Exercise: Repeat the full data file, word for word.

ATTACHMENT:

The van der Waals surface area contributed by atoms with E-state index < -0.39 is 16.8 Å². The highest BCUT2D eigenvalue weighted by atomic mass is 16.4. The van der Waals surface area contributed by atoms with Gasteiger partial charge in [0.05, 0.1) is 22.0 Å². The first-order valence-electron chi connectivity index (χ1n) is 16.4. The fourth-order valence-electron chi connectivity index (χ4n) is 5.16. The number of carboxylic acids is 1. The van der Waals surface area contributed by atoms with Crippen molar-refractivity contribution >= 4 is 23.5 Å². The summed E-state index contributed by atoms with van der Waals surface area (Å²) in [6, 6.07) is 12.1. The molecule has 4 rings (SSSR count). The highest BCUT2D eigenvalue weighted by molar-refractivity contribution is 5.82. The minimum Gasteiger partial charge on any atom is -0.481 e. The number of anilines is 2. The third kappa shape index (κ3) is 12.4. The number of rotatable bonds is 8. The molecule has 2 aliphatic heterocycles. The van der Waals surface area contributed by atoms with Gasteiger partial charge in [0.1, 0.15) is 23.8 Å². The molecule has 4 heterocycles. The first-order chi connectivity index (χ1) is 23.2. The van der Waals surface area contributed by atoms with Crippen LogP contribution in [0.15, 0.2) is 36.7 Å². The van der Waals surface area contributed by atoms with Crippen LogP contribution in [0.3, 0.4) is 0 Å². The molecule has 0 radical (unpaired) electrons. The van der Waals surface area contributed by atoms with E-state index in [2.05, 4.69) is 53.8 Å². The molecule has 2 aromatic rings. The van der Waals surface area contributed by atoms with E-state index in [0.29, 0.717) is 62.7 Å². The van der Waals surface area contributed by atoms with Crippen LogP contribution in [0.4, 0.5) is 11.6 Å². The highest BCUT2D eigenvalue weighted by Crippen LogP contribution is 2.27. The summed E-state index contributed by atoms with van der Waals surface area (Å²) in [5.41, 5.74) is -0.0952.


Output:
The van der Waals surface area contributed by atoms with E-state index < -0.39 is 16.8 Å². The highest BCUT2D eigenvalue weighted by atomic mass is 16.4. The van der Waals surface area contributed by atoms with Gasteiger partial charge in [0.05, 0.1) is 22.0 Å². The first-order valence-electron chi connectivity index (χ1n) is 16.4. The fourth-order valence-electron chi connectivity index (χ4n) is 5.16. The number of carboxylic acids is 1. The van der Waals surface area contributed by atoms with Crippen molar-refractivity contribution >= 4 is 23.5 Å². The summed E-state index contributed by atoms with van der Waals surface area (Å²) in [6, 6.07) is 12.1. The molecule has 4 rings (SSSR count). The highest BCUT2D eigenvalue weighted by molar-refractivity contribution is 5.82. The minimum Gasteiger partial charge on any atom is -0.481 e. The number of anilines is 2. The third kappa shape index (κ3) is 12.4. The number of rotatable bonds is 8. The molecule has 2 aliphatic heterocycles. The van der Waals surface area contributed by atoms with Gasteiger partial charge in [0.1, 0.15) is 23.8 Å². The molecule has 4 heterocycles. The first-order chi connectivity index (χ1) is 23.2. The van der Waals surface area contributed by atoms with Crippen LogP contribution in [0.15, 0.2) is 36.7 Å². The van der Waals surface area contributed by atoms with Crippen LogP contribution in [0.3, 0.4) is 0 Å². The molecule has 0 radical (unpaired) electrons. The van der Waals surface area contributed by atoms with E-state index in [2.05, 4.69) is 53.8 Å². The molecule has 2 aromatic rings. The van der Waals surface area contributed by atoms with E-state index in [0.29, 0.717) is 62.7 Å². The van der Waals surface area contributed by atoms with Crippen LogP contribution in [0.4, 0.5) is 11.6 Å². The highest BCUT2D eigenvalue weighted by Crippen LogP contribution is 2.27. The summed E-state index contributed by atoms with van der Waals surface area (Å²) in [5.41, 5.74) is -0.0952.